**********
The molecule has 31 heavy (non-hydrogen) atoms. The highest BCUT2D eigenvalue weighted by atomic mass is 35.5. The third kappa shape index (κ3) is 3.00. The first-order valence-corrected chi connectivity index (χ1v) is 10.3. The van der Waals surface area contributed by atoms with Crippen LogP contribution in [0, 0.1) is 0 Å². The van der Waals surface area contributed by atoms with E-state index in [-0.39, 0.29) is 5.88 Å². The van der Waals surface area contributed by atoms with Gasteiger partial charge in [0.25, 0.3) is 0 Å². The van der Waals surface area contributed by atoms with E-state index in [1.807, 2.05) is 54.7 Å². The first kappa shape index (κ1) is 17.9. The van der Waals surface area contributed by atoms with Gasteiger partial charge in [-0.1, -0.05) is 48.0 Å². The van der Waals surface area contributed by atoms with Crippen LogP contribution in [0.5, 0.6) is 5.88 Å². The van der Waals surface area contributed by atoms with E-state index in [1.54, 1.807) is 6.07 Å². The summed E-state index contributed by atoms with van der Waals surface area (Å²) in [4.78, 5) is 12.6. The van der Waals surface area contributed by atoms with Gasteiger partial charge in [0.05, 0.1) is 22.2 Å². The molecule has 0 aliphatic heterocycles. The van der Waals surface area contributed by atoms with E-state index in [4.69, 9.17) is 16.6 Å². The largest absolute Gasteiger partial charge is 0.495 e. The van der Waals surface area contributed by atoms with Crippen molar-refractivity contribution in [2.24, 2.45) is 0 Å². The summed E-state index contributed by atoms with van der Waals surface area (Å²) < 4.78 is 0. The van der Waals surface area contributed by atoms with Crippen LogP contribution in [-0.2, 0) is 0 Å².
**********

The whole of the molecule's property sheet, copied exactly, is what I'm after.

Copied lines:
The molecule has 31 heavy (non-hydrogen) atoms. The highest BCUT2D eigenvalue weighted by atomic mass is 35.5. The third kappa shape index (κ3) is 3.00. The first-order valence-corrected chi connectivity index (χ1v) is 10.3. The van der Waals surface area contributed by atoms with Crippen LogP contribution in [0, 0.1) is 0 Å². The van der Waals surface area contributed by atoms with E-state index in [-0.39, 0.29) is 5.88 Å². The van der Waals surface area contributed by atoms with Gasteiger partial charge in [0.25, 0.3) is 0 Å². The van der Waals surface area contributed by atoms with E-state index in [1.807, 2.05) is 54.7 Å². The first kappa shape index (κ1) is 17.9. The van der Waals surface area contributed by atoms with Gasteiger partial charge in [-0.1, -0.05) is 48.0 Å². The van der Waals surface area contributed by atoms with Crippen LogP contribution in [0.5, 0.6) is 5.88 Å². The van der Waals surface area contributed by atoms with E-state index in [1.54, 1.807) is 6.07 Å². The summed E-state index contributed by atoms with van der Waals surface area (Å²) in [4.78, 5) is 12.6. The van der Waals surface area contributed by atoms with Gasteiger partial charge in [0.05, 0.1) is 22.2 Å². The molecule has 0 aliphatic heterocycles. The van der Waals surface area contributed by atoms with E-state index in [4.69, 9.17) is 16.6 Å². The largest absolute Gasteiger partial charge is 0.495 e. The van der Waals surface area contributed by atoms with Crippen molar-refractivity contribution in [2.24, 2.45) is 0 Å². The summed E-state index contributed by atoms with van der Waals surface area (Å²) < 4.78 is 0. The van der Waals surface area contributed by atoms with Crippen LogP contribution in [-0.2, 0) is 0 Å².